As county leaders begin the process of deciding whether to privatize aircraft rescue firefighting services at John Wayne Airport, they will likely decide Tuesday to temporarily keep the Orange County Fire Authority as the provider.
Under the current proposal, county supervisors would extend the existing agreement with the Fire Authority by one year and solicit bids from private companies interested in taking over the service. Supervisors would decide in July whether to outsource.
The one-year extension, which would cost $5 million, would also reduce the number of on-duty firefighters from seven to six, which airport officials said is well within federal requirements.
Union leaders said they’re hopeful that given the reduction, supervisors won’t put the contract out for bid.
“When there’s fiscal challenges, firefighters have stepped up, and they’re willing to do it again,” said Joe Kerr, president emeritus of the OC Professional Firefighters Association. “We’re hoping if we can reach this compromise … that it will not go to bid.”
The aircraft rescue firefighting team, also known as a crash crew, serve as first responders for fire and medical emergencies in the secure side of the airport, which includes the tarmac, gates and much of the terminals.
Kerr said the crew responds to medical calls about 2.5 times per day and clears the runway about three dozen times each year when smaller planes have minor crashes. Firefighters also stand by for minor fires in jet engines during maintenance and small jet fuel leaks during fuel deliveries.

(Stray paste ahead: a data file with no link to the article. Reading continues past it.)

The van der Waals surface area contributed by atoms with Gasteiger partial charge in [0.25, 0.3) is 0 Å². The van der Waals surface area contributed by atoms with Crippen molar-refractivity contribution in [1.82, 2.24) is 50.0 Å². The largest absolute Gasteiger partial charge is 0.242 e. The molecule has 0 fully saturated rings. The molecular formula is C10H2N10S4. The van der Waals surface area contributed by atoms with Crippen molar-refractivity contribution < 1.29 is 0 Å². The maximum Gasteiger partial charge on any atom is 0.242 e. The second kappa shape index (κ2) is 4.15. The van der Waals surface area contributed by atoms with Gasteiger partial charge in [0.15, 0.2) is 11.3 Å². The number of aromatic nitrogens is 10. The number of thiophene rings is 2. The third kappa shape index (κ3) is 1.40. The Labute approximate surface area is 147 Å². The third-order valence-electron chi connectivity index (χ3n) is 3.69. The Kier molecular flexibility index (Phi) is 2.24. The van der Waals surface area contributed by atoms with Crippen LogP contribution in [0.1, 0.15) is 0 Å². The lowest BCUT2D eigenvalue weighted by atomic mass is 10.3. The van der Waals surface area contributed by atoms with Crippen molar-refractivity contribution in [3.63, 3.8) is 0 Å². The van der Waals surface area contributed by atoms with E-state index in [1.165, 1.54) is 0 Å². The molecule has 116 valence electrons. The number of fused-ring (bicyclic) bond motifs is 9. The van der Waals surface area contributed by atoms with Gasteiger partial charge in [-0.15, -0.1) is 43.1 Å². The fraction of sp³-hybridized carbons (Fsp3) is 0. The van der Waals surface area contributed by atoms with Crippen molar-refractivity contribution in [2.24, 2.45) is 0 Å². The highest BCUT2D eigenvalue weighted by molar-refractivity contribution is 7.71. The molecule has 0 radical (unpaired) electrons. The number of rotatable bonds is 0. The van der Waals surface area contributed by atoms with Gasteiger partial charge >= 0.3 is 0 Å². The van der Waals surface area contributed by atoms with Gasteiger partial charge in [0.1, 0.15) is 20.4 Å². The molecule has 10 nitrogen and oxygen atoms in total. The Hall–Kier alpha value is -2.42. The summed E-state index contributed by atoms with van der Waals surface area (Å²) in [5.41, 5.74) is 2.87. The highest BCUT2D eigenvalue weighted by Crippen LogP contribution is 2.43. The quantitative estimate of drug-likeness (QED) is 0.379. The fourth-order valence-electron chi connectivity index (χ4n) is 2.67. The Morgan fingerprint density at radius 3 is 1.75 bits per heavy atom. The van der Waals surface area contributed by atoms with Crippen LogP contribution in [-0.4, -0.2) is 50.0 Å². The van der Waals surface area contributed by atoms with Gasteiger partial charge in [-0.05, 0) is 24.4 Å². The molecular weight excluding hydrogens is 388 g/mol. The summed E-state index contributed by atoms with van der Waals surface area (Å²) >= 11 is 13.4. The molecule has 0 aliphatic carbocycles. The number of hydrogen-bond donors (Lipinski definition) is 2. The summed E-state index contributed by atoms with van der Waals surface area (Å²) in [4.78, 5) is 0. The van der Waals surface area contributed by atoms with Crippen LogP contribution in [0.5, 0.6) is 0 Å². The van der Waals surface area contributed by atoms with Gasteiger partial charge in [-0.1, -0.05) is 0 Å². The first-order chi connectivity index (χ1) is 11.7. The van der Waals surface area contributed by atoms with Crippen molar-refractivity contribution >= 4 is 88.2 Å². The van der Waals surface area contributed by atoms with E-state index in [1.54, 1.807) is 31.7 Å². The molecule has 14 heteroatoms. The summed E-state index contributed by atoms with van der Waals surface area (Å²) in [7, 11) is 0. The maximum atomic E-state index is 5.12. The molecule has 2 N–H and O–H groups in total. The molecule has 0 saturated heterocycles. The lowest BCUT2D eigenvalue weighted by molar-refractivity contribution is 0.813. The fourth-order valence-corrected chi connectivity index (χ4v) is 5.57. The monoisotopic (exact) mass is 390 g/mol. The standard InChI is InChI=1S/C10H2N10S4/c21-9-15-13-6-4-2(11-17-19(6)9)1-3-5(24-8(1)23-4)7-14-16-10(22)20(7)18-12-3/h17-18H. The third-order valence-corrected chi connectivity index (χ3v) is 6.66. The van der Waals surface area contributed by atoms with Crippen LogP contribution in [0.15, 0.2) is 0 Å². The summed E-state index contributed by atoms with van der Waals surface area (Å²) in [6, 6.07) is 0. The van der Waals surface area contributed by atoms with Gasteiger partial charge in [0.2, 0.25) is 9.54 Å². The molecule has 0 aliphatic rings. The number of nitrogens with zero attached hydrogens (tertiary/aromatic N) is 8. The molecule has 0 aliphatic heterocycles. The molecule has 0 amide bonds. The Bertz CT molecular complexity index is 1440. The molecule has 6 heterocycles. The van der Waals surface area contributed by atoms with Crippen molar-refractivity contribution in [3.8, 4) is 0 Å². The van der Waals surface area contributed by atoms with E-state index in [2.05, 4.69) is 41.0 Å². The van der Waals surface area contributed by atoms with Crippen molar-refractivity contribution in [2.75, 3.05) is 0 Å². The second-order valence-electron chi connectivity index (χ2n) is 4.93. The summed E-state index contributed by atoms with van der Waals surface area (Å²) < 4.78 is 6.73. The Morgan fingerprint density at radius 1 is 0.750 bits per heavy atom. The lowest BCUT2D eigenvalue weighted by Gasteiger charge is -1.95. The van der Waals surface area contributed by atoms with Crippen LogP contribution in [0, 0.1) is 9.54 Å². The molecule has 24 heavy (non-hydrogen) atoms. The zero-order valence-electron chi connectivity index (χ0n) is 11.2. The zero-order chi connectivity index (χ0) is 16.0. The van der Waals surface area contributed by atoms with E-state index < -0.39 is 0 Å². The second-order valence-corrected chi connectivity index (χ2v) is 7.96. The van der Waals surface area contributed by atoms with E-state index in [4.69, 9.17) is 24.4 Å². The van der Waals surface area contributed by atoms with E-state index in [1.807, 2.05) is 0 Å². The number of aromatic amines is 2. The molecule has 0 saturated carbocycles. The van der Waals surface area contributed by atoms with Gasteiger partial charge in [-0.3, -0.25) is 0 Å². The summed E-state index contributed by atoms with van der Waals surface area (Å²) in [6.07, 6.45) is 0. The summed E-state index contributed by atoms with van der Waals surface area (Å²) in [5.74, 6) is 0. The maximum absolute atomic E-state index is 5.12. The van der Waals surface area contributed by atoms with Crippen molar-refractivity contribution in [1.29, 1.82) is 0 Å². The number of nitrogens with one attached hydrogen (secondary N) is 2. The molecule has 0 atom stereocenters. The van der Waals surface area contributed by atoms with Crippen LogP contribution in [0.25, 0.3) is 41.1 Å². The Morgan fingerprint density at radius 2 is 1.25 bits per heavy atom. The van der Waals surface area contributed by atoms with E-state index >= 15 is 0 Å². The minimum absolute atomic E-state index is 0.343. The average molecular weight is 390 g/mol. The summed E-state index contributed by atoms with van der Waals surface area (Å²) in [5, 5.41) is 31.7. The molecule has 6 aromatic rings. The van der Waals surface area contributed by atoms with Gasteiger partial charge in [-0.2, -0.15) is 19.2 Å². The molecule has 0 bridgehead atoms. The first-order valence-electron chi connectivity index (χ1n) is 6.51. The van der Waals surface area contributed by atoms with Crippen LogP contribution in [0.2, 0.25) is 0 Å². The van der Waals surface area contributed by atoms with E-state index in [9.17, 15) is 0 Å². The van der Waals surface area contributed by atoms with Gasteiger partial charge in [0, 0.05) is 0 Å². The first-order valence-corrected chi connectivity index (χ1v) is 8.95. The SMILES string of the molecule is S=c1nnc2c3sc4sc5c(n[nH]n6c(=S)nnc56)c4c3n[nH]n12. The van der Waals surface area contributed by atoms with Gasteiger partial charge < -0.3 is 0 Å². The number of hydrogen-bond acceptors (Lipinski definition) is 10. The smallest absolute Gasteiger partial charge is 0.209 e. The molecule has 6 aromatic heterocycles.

The crew operates two emergency fire trucks, an airport tug for pulling planes, a firefighting foam trailer and a crane that tows aircraft.
Kerr said the crew is required to respond rapidly — within 118 seconds — to an emergency anywhere on the runway.
“They’ve been able to keep most incidents small, so you don’t really have reports of major incidents,” he said.
Airport officials estimated it would take nine months to obtain alternative proposals to the Fire Authority service. A transition to an alternate vendor would take about four more months.
Statements of qualifications would be due by Dec. 4., with airport staff returning to the Board of Supervisors by February with a list of qualified companies.
If the board then chose to proceed, the staff assumes that companies’ proposals would be due by April with a decision on outsourcing in July.